NEWARK, N.J. (AP) -- This wasn't supposed to be the season Kentucky ended its 13-year Final Four drought.
That was supposed to happen last year, in coach John Calipari's first season on the bench, when John Wall and DeMarcus Cousins electrified a flagging program one fast break at a time.
Or maybe next year, when another high-profile flock of recruits follows college basketball's pied piper to the place where Final Fours and national championships aren't just expected, but demanded.
Yet here they are heading to Houston: the freshmen that were supposed to be just good, not great. The overlooked veterans thrust into the mix out of necessity more than anything else. And the coach tasked with one thing when Kentucky lured him away from Memphis two years ago: restoring the Wildcats to glory.
Freshman point guard Brandon Knight scored 22 points and fourth-seeded Kentucky advanced to the Final Four for the first time since its 1998 national title with a 76-69 win over second-seeded North Carolina on Sunday in the East Regional final.
"We got Kentucky back," senior center Josh Harrellson said. "A lot of people doubted us. A lot of people really didn't think we'd be the team we are. We really pulled it together as a team, and we're back now."
The Wildcats (29-8) will play Connecticut on Saturday night after turning back a late surge by the Tar Heels (27-10), who erased an 11-point deficit before running out of gas in the final 2 minutes.
DeAndre Liggins added 12 points for Kentucky, including a 3-pointer from the corner with 37 seconds remaining to help lift the Wildcats to their 14th Final Four.
Even the guy who hired Calipari wasn't sure this would be the season the 13-year drought - the longest in school history - would end.
"I thought he was building toward it, but I didn't think this was the year," Kentucky president Lee Todd said.
It didn't look like it in January, when the Wildcats couldn't win a close game. It didn't look like it in February, when they couldn't win on the road.
Calipari conceded it didn't look that way two weeks ago, when his team was relegated to a fourth seed despite convincingly winning the Southeastern Conference tournament. The powers that be put Kentucky in the same bracket as top overall seed Ohio State.
"I just thought the path to get here would be so ridiculous," Calipari said, "that we would have to play out of our minds or people would have to get knocked off."
Kentucky edged Ohio State on Friday, then gave the Final Four another blue blood program, though with a twist. There will be no No. 1 or No. 2 seeds playing the last weekend of the season.
The Wildcats have a pedigree and a roster full of highly touted freshmen. Yet they're just as reliant on holdovers such as Liggins and Harrellson.
A seldom-used reserve a year ago who has flourished in his final season, Harrellson again held his own against North Carolina's bigger, more heralded front line, scoring 12 points and grabbing eight rebounds as Kentucky avenged a 75-73 loss to the Tar Heels in December in Chapel Hill.
It was a different story in March in New Jersey.
It's a month Kentucky and North Carolina have owned for years. They've combined for 210 NCAA tournament victories - 105 each - but Sunday's win was the Wildcats' first in three NCAA meetings with the Tar Heels.
Not that North Carolina coach Roy Williams was in the mood for a history lesson.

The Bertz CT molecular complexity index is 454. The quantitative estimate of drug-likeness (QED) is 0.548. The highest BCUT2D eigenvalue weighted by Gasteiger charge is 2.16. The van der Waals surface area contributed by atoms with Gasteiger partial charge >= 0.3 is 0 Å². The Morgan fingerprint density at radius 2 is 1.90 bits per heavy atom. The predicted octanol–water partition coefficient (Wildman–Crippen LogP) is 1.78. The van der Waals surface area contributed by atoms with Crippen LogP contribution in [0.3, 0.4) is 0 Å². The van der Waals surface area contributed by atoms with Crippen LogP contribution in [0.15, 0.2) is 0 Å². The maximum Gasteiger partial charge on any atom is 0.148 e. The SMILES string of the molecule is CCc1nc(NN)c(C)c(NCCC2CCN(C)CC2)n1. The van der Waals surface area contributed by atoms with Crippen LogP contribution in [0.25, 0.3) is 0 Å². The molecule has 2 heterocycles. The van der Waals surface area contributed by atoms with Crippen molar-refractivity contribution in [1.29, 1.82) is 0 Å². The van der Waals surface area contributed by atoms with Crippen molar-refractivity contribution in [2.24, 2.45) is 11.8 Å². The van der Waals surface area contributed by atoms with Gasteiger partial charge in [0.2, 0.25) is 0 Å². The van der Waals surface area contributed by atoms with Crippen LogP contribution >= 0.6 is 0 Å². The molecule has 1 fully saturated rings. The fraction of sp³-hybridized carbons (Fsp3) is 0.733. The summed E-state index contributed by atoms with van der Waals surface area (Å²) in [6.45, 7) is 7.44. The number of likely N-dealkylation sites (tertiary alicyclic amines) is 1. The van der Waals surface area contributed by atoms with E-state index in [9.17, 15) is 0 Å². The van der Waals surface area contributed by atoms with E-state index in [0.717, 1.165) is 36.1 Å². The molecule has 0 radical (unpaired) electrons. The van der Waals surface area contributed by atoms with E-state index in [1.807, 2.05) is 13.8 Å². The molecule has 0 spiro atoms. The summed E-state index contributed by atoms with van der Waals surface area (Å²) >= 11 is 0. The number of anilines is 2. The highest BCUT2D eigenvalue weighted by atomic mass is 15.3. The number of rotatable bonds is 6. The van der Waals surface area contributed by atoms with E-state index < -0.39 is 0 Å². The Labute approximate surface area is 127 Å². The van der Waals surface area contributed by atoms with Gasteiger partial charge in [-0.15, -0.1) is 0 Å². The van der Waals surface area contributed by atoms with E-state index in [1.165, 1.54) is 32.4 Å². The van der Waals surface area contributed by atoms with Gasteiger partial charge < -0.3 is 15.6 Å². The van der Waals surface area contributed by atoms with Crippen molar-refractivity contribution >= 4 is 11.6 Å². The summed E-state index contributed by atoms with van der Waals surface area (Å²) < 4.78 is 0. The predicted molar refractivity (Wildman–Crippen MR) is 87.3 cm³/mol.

"I'm going to focus on what a wonderful group of kids and what a wonderful year it was," he said. "But it still doesn't take away the hurt that you feel today."
Tyler Zeller led the Tar Heels with 21 points and nine rebounds and Harrison Barnes added 18 points, but North Carolina fell behind early and struggled to keep the hot-shooting Wildcats in check.
"No question, I thought we were going to pull it out," Barnes said. "We've been through so many of these situations before. Losing didn't enter my mind until the final horn sounded."
Instead, it was Harrellson giving teammate Eloy Vargas a bear hug and Knight flexing at midcourt.
Calipari joins Rick Pitino as the only coaches to lead three different programs to the Final Four. Calipari's previous visits at Massachusetts in 1996 and Memphis in 2008 were vacated by the NCAA for rules violations, but Calipari was not found liable in either instance.
Athletic director Mitch Barnhart said Calipari wanted his Final Four appearances with the Wildcats "to stick." Time will tell, though he's already restored the shine to a program that's slowly slipped off its perch over the past decade.
That lust for a championship banner is why Kentucky went after Calipari so aggressively, making him the highest-paid coach in the country.
No team has been to the Final Four more than North Carolina, and the Tar Heels were poised to add to their NCAA-record 18 appearances after mauling Marquette in the regional semifinals Friday.
Instead, their resurgent season ended with a downtrodden Barnes glumly shaking hands as Kentucky players donned Final Four caps a few feet away.
The game mirrored much of the talented freshman's season. He struggled early then caught fire late, scoring eight straight at one point as the Tar Heels clawed back into it.
Yet he faltered in the final minute, missing a 3-pointer after Liggins' big shot then missing another one after Knight hit two free throws to give Kentucky a six-point lead.
Barnes refused to discuss whether he'd return next year.
"All I know is the last two years I played basketball it ended with a championship, not a loss," he said. "I never felt like this before."
Neither have the Wildcats, all of whom where in grade school when Kentucky beat Utah in San Antonio for its seventh national title in 1998.
"This is a great tradition that we have to live up to," Knight said. "It feels good that we were able to do this for Kentucky."